The Bill generally commands support. We have had a system of export control, but it has been deemed inadequate. That is why we had the Scott inquiry, which made a number of recommendations that the Bill is seeking to implement.

BAE Systems has its headquarters in my constituency. It said:

It also believes that it should not be put at a disadvantage as against its competitors in the United States or the EU. It is a common view among Conservative Members that the Government must implement this legislation carefully to ensure that it is not our companies in our constituencies that are put at an unfair disadvantage.

On a point of principle, I believe that the supply of defence equipment to our friends and allies enhances Britain's interests and influence overseas. It helps to reinforce stability in potentially turbulent regions of the world. It reduces the unit cost of supplying British equipment to Her Majesty's forces and is an honourable thing to do.

The Government have frequently committed British troops to action and we stand poised now. Who knows the extent to which British troops will be called upon to act in defence of our interests and in the wider interests of freedom around the world in the coming weeks. Defence exports help to ensure that they can afford to go into battle with the best of British equipment, not with equipment that we have had to buy from overseas because we have reduced our domestic capacity to produce it. The Government must strive to operate this law without emasculating a vital component of British manufacturing industry. I hope that they will interpret the law in that way.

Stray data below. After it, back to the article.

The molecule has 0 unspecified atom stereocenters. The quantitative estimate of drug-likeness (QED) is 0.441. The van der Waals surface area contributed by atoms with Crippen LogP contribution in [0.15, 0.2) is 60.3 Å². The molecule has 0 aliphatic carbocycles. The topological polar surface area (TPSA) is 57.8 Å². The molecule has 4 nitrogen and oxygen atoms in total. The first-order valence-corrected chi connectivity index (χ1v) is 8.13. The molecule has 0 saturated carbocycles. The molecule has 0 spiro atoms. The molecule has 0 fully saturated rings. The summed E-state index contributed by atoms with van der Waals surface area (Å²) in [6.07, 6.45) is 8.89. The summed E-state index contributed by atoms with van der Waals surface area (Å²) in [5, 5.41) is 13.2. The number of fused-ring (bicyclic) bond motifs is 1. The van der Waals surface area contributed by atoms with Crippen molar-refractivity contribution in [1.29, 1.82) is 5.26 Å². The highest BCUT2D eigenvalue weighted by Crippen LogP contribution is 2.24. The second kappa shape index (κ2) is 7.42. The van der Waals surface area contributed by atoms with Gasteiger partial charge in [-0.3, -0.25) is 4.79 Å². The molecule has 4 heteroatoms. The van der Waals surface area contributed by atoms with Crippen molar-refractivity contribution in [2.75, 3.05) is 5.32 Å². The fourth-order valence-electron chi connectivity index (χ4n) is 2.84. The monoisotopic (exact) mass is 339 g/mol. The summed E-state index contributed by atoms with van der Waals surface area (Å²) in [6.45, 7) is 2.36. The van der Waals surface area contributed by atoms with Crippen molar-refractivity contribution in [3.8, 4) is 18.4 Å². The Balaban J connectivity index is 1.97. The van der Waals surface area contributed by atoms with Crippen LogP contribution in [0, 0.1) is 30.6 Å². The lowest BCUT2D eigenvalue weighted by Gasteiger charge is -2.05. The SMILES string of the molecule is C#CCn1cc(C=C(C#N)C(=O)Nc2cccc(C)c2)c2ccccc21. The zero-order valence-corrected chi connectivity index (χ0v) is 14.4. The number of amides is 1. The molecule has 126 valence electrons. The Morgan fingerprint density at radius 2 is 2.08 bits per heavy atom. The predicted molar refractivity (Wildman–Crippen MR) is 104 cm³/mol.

Question put and agreed to.

Bill accordingly read the Third time, and passed.

8 Nov 2001 : Column 465

Kidderminster Hospital

Motion made, and Question proposed, That this House do now adjourn.—[Mr. Pearson.]

6.53 pm

Dr. Richard Taylor (Wyre Forest): I am deeply grateful for this opportunity to raise the matter of the drastic downgrading of Kidderminster general hospital, which as most people know is the main reason why I am here. I am especially grateful that, at this time of international crisis, we can still consider important local issues. If we were deflected from that, terrorism would have won a battle.

On 12 September I was lucky enough to visit a local primary school. The joy, optimism and hope on the faces of the children restored to me a real feeling that the world was still a good place in which to live and that life had to go on. After introducing me, the head teacher asked a five-year-old what my job was. The five-year-old said, "He helps the Prime Minister." In fact, that statement has hidden depth. As an Independent, I have the huge privilege of being able to support the Prime Minister if he is right and being equally able, without the Whips leaning on me, to oppose him if he is wrong. It is a unique position.

I am now daring to say that Ministers were wrong in their decision about the reconfiguration of acute hospitals in Worcestershire. My job is to prove that to the House and to show that Ministers have based their decision on inaccurate and incorrect information. When I left the school, the small primary children sang a jazzy little number about David and Goliath. They did not realise how exactly apt that was.